Bells have a certain resonance for me. When they toll, people listen as they are normally of significance. I have just heard one. I have been waiting from this paper to come out since I heard the authors speak about progress at last year’s Infection Prevention Society meeting in Glasgow. Decision-making prior to passing a urinary catheter is something close to my heart, since we need to know why people do things if we are to modify practice. For me, telling people that a list of specific indications for an intervention exists merely makes the decision-maker pick which one on the list fits their desire or perceived need to catheterise most.
The authors highlighted real inconsistencies in decision-making based on beliefs on appropriateness at an individual patient level. There were a number of interesting findings, including that a residual volume of 200 – 500ml meant that a catheter was required although ‘symptoms of retention’ were not required. This of course only works if you have access to a bladder scanner. There also seemed to be a fear of ‘missing’ retention (often because no-one was listening to the patient). Urine output monitoring was also normally considered to be routine, something familiar to me when I was in clinical practice. I remember being on a post-take ward round with a consultant surgeon asking if a (quite well) patient admitted the evening before with an ‘acute abdomen’ that had settled need a catheter. He said “no she doesn’t” so I pointed that there was one in. “Better leave it in then” was the response.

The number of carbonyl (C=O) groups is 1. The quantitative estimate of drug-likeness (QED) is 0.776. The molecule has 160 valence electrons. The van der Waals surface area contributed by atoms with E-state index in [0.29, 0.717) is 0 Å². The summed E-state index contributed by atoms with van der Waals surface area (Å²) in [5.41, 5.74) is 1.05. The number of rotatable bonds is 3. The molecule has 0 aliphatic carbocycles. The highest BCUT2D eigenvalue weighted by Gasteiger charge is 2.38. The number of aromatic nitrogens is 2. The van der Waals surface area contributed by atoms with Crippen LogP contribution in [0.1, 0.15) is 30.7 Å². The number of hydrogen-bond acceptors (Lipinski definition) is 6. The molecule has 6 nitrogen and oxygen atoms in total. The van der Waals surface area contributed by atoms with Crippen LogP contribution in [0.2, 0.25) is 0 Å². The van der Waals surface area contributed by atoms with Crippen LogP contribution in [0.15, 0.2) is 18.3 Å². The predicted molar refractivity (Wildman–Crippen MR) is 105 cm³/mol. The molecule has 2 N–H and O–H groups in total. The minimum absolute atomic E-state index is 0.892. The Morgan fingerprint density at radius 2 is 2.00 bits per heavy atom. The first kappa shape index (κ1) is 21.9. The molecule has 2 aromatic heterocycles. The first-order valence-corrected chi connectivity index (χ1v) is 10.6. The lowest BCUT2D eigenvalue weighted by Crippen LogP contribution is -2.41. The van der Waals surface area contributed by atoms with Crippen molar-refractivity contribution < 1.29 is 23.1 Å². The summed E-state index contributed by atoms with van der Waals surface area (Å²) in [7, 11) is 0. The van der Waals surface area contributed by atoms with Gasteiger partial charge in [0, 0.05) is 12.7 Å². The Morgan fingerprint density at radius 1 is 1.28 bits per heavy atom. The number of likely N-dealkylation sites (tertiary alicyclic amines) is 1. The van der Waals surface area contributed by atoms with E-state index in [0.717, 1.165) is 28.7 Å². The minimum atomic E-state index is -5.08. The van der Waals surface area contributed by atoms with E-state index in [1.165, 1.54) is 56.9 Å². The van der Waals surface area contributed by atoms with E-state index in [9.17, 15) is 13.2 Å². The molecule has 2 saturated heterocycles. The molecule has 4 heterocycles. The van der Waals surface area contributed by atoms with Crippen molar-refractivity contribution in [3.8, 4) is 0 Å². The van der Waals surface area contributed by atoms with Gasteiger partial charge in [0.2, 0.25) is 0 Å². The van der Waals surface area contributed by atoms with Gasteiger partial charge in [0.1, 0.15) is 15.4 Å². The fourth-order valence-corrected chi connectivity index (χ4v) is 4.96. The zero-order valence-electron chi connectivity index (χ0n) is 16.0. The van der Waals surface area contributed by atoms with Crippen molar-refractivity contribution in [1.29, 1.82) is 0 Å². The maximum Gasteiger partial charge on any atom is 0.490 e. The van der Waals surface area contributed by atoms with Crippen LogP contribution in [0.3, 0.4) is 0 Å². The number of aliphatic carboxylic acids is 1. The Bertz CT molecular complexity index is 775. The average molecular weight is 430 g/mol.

When mulling looking at the retention issue a couple of years ago, I found that staff almost never looked for the cause of the inability to pass urine. More often than not it was not true obstruction, sometimes a reaction lack of mobility or to anaesthetic agents and occasionally due to the constipation of the patient, the second most common cause of urinary retention in men in this study, echoed in others. Interestingly although I blogged about some helpful guidance from the USA that may help with deciding on an indication for a catheter, consideration of whether the patient was constipated leading to retention did not appear in the document, a major omission in my opinion. We really need to get a better understanding of why things happen and what the foundation of the decision to intervene is so that interventions that tackle beliefs can be tailored to get to the root of the decisions.